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Hornady SST's on elk

Discussion in 'Hunting' started by bailer, Apr 9, 2009.

  1. bailer

    bailer Well-Known Member

    Does anybody have any experience using Horandy SST's on elk, or anything bigger than deer?

    One of my two .264's just does not like my 130 grain Barnes TSX load. I've got a box of 120 grain tipped TSX's on my bench, but Barnes doesn't rate those for anything larger than antelope. I've also got a box of 140 grain SST's, Hornady's info compares it to there interbond, but I'd like to hear some real world results.
  2. BFE

    BFE Well-Known Member

    I have taken Moose out to 425 yards with the 30 cal SST bullets and what a great job they did. They went through & broke both shoulder and ended up under the skin on the opposit side so I got a very nice look at them. They retained a decent amount of weight ( 60 to 80% ) and performed like they should have. I would highly recomend them for larger game any day of the week. Oh and they are amagingly accurate to boot.
  3. hardluk1

    hardluk1 member

    The sst 139gr will work fine out to 400+ yards. I also like a x but at a 140 grain also. Just makes for a longer more stable bullet.
  4. T.R.

    T.R. Well-Known Member


    Despite the claims of many modern writers, elk are not equipped with armor plating. But they do not topple over the same as an animal weighing 300 lbs or less. Shoot 'em twice!

    Do the math and its easy to discover that two chest strikes with .308 hits 'em harder than one shot from a 300 Weatherby. The 300 Weatherby shooter has not even lifted his bolt by the time a practiced .308 shooter already has the second shot into the animal. You will not read this TRUTH in modern magazines!

    30-06 is still the most common elk rifle used by successful Wyoming residents each Fall. Whatever the 30-06 will do, the .308 will replicate nicely, indeed. Ditto for 308 Marlin and the new 30 caliber TC cartridge as well.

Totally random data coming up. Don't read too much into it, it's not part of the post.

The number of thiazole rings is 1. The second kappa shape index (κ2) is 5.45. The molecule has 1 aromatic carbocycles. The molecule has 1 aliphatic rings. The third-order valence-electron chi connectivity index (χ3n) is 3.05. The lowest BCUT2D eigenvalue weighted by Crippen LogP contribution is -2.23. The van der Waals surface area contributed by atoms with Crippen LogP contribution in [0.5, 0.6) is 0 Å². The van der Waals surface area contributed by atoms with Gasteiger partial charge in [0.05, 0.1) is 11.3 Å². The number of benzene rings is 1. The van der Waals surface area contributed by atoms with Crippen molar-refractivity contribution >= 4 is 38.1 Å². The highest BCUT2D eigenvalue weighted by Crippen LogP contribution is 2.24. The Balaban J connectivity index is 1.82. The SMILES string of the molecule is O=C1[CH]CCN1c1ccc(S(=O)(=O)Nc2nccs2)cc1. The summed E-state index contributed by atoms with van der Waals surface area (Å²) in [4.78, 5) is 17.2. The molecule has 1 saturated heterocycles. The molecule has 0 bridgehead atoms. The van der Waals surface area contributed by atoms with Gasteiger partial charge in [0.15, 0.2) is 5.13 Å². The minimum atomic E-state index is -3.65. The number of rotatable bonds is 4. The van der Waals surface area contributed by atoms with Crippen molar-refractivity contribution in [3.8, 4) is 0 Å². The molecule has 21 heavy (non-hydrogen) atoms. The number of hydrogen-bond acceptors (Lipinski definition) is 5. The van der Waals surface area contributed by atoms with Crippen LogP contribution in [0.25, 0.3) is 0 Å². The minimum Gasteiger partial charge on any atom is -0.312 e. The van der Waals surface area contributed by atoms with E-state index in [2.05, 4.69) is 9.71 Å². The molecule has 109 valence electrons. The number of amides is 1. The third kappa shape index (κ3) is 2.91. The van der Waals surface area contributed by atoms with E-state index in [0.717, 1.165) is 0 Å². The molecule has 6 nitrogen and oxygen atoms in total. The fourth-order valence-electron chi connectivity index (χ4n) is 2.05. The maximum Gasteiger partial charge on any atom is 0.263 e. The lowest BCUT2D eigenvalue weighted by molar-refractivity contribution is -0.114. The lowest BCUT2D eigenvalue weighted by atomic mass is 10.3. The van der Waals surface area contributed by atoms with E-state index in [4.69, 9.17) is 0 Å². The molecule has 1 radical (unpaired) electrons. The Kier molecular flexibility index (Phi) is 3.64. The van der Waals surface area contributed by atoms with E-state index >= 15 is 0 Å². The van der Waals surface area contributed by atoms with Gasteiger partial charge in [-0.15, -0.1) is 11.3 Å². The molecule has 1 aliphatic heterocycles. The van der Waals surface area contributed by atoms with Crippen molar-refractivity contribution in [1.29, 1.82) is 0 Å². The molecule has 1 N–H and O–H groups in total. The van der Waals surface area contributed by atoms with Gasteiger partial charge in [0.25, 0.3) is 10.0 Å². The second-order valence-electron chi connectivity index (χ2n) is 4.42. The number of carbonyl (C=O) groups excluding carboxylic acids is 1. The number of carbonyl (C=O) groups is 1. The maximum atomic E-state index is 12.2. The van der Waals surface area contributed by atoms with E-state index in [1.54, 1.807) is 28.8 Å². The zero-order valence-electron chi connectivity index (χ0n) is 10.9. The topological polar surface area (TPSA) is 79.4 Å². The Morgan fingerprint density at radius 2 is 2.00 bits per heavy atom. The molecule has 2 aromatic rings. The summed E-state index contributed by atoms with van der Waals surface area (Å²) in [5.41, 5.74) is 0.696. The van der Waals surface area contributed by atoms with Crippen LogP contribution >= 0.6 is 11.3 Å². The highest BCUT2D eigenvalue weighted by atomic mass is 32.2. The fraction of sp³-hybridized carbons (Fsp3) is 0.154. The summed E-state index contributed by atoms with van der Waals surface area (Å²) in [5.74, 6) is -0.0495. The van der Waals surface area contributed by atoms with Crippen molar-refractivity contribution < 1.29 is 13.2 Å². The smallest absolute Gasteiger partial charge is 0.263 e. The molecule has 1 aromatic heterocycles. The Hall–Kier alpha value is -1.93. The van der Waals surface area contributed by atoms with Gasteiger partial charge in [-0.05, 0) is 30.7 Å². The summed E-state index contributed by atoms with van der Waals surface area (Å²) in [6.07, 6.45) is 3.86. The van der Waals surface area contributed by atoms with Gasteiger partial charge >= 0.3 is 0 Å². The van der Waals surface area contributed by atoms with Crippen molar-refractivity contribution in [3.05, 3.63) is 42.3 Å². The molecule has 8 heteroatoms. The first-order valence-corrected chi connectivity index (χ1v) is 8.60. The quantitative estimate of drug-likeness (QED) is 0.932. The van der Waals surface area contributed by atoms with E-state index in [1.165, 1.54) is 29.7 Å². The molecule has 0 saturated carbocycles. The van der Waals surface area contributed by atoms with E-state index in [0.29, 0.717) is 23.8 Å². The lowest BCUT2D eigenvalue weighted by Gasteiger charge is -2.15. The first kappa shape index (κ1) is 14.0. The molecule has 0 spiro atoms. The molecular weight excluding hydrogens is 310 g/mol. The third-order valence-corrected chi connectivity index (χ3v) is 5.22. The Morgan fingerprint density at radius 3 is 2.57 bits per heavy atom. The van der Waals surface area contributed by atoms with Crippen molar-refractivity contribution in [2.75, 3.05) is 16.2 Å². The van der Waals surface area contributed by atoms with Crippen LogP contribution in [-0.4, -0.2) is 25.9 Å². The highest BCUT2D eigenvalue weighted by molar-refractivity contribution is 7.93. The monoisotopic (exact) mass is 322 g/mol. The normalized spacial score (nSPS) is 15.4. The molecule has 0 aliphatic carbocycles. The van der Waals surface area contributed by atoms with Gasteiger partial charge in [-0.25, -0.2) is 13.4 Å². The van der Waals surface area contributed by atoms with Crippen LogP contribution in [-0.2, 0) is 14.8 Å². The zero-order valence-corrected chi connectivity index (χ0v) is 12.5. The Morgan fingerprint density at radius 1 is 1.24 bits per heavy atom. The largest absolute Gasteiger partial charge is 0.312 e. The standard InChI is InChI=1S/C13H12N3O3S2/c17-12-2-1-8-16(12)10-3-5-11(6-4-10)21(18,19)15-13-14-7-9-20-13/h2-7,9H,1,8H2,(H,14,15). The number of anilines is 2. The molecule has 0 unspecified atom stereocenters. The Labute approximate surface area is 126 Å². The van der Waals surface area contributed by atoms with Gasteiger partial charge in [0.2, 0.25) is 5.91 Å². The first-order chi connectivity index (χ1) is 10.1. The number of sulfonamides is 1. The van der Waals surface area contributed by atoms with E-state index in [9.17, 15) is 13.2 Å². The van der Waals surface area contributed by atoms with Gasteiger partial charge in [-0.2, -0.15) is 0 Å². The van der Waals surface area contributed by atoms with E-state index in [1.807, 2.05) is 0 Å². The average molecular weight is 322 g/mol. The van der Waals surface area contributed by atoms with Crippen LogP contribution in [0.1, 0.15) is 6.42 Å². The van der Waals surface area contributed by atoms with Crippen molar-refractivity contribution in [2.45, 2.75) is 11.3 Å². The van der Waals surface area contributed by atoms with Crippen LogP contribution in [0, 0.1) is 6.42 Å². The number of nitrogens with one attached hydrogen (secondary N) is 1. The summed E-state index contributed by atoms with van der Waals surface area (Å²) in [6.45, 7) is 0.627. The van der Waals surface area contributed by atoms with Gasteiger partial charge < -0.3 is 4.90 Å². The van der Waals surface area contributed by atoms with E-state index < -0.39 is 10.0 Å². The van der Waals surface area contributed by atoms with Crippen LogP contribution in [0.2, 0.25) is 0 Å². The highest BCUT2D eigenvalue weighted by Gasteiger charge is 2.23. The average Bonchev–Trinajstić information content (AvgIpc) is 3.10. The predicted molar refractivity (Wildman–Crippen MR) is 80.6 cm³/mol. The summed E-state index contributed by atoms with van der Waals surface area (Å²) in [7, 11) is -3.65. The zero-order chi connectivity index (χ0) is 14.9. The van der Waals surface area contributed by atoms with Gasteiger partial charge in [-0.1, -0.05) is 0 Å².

5. bailer

    bailer Well-Known Member

    Thanks guys! I was reading conflicting info on the SST's. It wa nice to read the first hand info on the moose.

    I agree with the sentiment that elk aren't armor plated. I hunt with either a .264 win Mag or a .308 and don't feel under gunned with either. I do like to have a bullet that will get good penetration. I was concerned that the SSt may be a little too fragile. Glad to hear that it should work. Hopefully this Ruger can group reasonable well with them.
  6. sonier

    sonier Well-Known Member

    got me elk at 375 with mild 150 sierra spitzer boatails. DRT also grab an elk shoulder and take a 22LR and shoot it, the 22 lr goes through easily at 30 yards. as well as the legs of an elk. point is at 25 yards a 22 can penetrate the elks legs shoulderblades. so any caliber above .243 will do the job quite well. the 30/06 can REACH OUT FURTHER THAN A 308 WITH BETTER VELOCITIE AND lb/S keep it above 1800fps and your good! good luck!
  7. cliffy

    cliffy member

    Shooting Elk at 400 yards is foolhardy

    Can't you stalk closer? At 200 yards, your odds improve greatly regarding a quick kill. I have never fired beyond 250 yards for serious reasons: a swift kill. Bullet trajectory DROPS rapidly beyond 250 yards. What sort of cannon are you using? Even Annie Oakley knows her limitations and the limitations of her firearm. My .243 Winchester can and has dropped big Elk with 105 grain Speer Soft Points (1229) at 200 yards with 1665 ft/lbs of energy remaining. Check your ballistics from a reliable ballistics table before attempting foolhardy shots. Even a .300 Super Magnum, with rediculous recoil does NOT make one Master-of-the-Woods, which contains trees. Cliffy
  8. cliffy

    cliffy member

    Three Tenths of a Second Rule